I don't know about you, but I'm observing a growing crisis. The lack of workplace contentment and resulting employee disengagement is causing serious health issues in today's organizations. And those health issues are causing bottom line problems too.
We've all heard the adage, "An apple a day keeps the doctor away." It originated from an 1866 Pembrokeshire proverb written by John Pavin Phillips:
"Eat an apple on going to bed, and you'll keep the doctor from earning his bread."
I must admit the original version doesn't exactly roll off the tongue, but stay with me for a minute.
What if you were in a horrible job and it resulted in more visits to the doctor's office? What if the Western world was actually getting unhealthier as a result of unhappy careers and even unhappier workplace environments? What if there were health consequences to the predicament employees face in their current positions?
Peter Butterworth is an associate professor at Australian National University. In 2012, he published results in Psychological Medicine magazine suggesting those that hated the job they held were just as likely to have mental health issues as those who were unemployed. Those who were part of the study in the UK who indicated they had "bad bosses, difficult working conditions and a lack of control and job security" were just as likely to be stressed and under some form of duress as those who weren't even working.
So if you're gainfully employed but hate your job or career, you might as well quit and become unemployed because it would save you the hassle of having to wake up early, dressing in proper work clothes and suffering the agonizing commute to the land of cubicle Hell.
According to UK-based mental health organization Mind, one in six employees experience mental health problems, including stress, anxiety and depression. This is no laughing matter. In a survey Mind conducted with over 2,000 UK employees, they reported 34 percent of respondents found work itself to be the most stressful factor in their lives. That's right, more than one-third of employees find work itself to be the most stressful part of their actual lives. And according to an OECD report entitled "Mental Health and Work United Kingdom" mental illness costs the UK economy an estimated £70 billion per annum in lost productivity and social related benefits. If that's not an alarm bell sounding off I'm not certain what is.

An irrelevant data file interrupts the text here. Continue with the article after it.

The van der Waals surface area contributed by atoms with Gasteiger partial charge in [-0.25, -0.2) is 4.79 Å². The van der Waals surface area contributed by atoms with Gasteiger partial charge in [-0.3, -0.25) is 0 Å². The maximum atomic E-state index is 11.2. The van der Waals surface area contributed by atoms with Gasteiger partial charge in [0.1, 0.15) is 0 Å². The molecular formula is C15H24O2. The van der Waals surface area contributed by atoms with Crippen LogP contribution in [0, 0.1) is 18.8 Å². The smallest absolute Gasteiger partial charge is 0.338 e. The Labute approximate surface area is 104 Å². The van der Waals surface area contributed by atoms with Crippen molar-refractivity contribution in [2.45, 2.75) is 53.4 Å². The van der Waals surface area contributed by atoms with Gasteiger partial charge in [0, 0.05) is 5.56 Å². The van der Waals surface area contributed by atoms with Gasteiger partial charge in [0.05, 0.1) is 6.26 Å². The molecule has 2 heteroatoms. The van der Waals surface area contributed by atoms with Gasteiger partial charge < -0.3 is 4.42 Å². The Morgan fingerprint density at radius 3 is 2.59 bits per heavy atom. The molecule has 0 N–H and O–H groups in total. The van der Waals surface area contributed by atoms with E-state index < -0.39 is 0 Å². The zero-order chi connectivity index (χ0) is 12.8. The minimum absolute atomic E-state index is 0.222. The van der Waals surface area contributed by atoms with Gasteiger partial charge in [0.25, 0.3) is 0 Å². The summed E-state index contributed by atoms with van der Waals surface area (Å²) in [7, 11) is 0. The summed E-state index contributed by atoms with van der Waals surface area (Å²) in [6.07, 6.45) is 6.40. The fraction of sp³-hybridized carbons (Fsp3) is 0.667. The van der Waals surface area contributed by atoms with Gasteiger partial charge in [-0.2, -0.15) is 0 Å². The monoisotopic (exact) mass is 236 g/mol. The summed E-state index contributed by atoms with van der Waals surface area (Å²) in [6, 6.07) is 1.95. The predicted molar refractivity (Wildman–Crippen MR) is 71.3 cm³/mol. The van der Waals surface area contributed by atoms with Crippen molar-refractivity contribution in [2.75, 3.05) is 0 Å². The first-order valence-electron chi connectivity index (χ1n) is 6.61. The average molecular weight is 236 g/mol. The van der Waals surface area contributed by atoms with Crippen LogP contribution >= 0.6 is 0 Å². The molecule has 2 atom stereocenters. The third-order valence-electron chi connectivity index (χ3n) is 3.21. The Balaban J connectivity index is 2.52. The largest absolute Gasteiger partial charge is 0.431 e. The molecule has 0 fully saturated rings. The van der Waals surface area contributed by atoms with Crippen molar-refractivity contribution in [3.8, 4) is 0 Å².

What can a stressed out and arguably calamitous workplace cause in terms of additional costs to the organization? Unscheduled absenteeism is often an after effect of workers who are stressed out and suffering from workplace anxiety, mental illness or depression. Circadian -- a global workforce solution company -- discovered absenteeism costs an organization $2650 each year for every employee on salary and $3600 for every employee on an hourly wage contract. Additional costs come in the form of administrative, overtime or additional pay requirements for replacement workers and of course wages paid to those staying home on salary.
In 2013, the Conference Board of Canada reported the Canadian economy lost $16.6 billion due to absenteeism and from the 2011 Census, Statistics Canada indicated each full-time Canadian employee was absent for 9.3 days. If your organization consists of 1000 workers, that's 9000 days lost in part to actual illness like the flu but how many of them are due to workplace stress and mental duress?
If the people you lead are stressed -- or you're an employee and are stressed -- as a result of the job or workplace environment, and legions of costly absent days are being racked up, perhaps it's time to take stock of whether or not the working environment is in fact engaging. Perhaps it's time to ask yourself if the people on your team are in the right role.
Perhaps it's time to ask yourself if you're in the right role.
The Wall Street Journalfound employees who deem themselves content at work are twice as productive, stay five times longer in their job, are six times more energized and take ten times less sick days. Interestingly they also report that those same happy workers help their peers 33 per cent more than their least happy peers. These results continue to demonstrate both an organization and the worker benefit when the workplace environment is more harmonious than not. A workplace that is stress free adds to both the bottom line and the engagement of employees.
Organizations and leaders that hide their heads in the sand from stressed out workers probably aren't believers in the causal relationship between an engaged organization and improved profitability and earnings per share either. That doesn't surprise me though as it's likely those same leaders who are stressed out in the first place.
After all, 'stressed out people stress out the organization'.